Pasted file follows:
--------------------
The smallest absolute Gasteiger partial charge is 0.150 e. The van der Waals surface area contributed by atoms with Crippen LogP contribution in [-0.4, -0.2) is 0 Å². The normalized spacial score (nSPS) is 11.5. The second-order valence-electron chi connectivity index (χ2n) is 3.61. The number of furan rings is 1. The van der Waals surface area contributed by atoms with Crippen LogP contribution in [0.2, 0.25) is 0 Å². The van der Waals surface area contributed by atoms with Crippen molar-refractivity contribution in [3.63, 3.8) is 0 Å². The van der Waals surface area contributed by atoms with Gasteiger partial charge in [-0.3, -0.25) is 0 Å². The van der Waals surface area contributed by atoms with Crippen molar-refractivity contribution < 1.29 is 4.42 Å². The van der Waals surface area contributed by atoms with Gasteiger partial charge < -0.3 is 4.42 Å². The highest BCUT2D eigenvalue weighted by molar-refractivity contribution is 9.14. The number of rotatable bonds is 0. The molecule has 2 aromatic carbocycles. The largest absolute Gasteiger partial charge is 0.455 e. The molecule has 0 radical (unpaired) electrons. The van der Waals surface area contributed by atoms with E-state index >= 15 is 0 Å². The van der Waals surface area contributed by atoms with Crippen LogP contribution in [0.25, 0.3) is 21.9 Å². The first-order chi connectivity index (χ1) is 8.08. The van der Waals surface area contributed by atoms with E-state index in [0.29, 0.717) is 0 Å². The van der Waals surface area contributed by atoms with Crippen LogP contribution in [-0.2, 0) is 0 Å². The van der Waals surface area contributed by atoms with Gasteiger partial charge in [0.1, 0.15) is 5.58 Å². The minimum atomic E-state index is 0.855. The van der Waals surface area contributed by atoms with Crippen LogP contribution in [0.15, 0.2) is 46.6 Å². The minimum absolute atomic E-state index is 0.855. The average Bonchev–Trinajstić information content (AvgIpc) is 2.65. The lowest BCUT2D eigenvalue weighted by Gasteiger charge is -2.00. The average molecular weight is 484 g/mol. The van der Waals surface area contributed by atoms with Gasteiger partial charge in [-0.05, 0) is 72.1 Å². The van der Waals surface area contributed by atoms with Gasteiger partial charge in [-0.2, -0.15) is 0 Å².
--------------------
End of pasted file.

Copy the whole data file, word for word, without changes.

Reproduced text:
The smallest absolute Gasteiger partial charge is 0.150 e. The van der Waals surface area contributed by atoms with Crippen LogP contribution in [-0.4, -0.2) is 0 Å². The normalized spacial score (nSPS) is 11.5. The second-order valence-electron chi connectivity index (χ2n) is 3.61. The number of furan rings is 1. The van der Waals surface area contributed by atoms with Crippen LogP contribution in [0.2, 0.25) is 0 Å². The van der Waals surface area contributed by atoms with Crippen molar-refractivity contribution in [3.63, 3.8) is 0 Å². The van der Waals surface area contributed by atoms with Gasteiger partial charge in [-0.3, -0.25) is 0 Å². The van der Waals surface area contributed by atoms with Crippen molar-refractivity contribution < 1.29 is 4.42 Å². The van der Waals surface area contributed by atoms with Gasteiger partial charge < -0.3 is 4.42 Å². The highest BCUT2D eigenvalue weighted by molar-refractivity contribution is 9.14. The number of rotatable bonds is 0. The molecule has 2 aromatic carbocycles. The largest absolute Gasteiger partial charge is 0.455 e. The molecule has 0 radical (unpaired) electrons. The van der Waals surface area contributed by atoms with E-state index >= 15 is 0 Å². The van der Waals surface area contributed by atoms with Crippen LogP contribution in [0.25, 0.3) is 21.9 Å². The first-order chi connectivity index (χ1) is 8.08. The van der Waals surface area contributed by atoms with E-state index in [0.29, 0.717) is 0 Å². The van der Waals surface area contributed by atoms with Crippen LogP contribution in [-0.2, 0) is 0 Å². The van der Waals surface area contributed by atoms with Gasteiger partial charge in [0.1, 0.15) is 5.58 Å². The minimum atomic E-state index is 0.855. The van der Waals surface area contributed by atoms with Crippen LogP contribution in [0.15, 0.2) is 46.6 Å². The minimum absolute atomic E-state index is 0.855. The average Bonchev–Trinajstić information content (AvgIpc) is 2.65. The lowest BCUT2D eigenvalue weighted by Gasteiger charge is -2.00. The average molecular weight is 484 g/mol. The van der Waals surface area contributed by atoms with Gasteiger partial charge in [-0.05, 0) is 72.1 Å². The van der Waals surface area contributed by atoms with Gasteiger partial charge in [-0.2, -0.15) is 0 Å².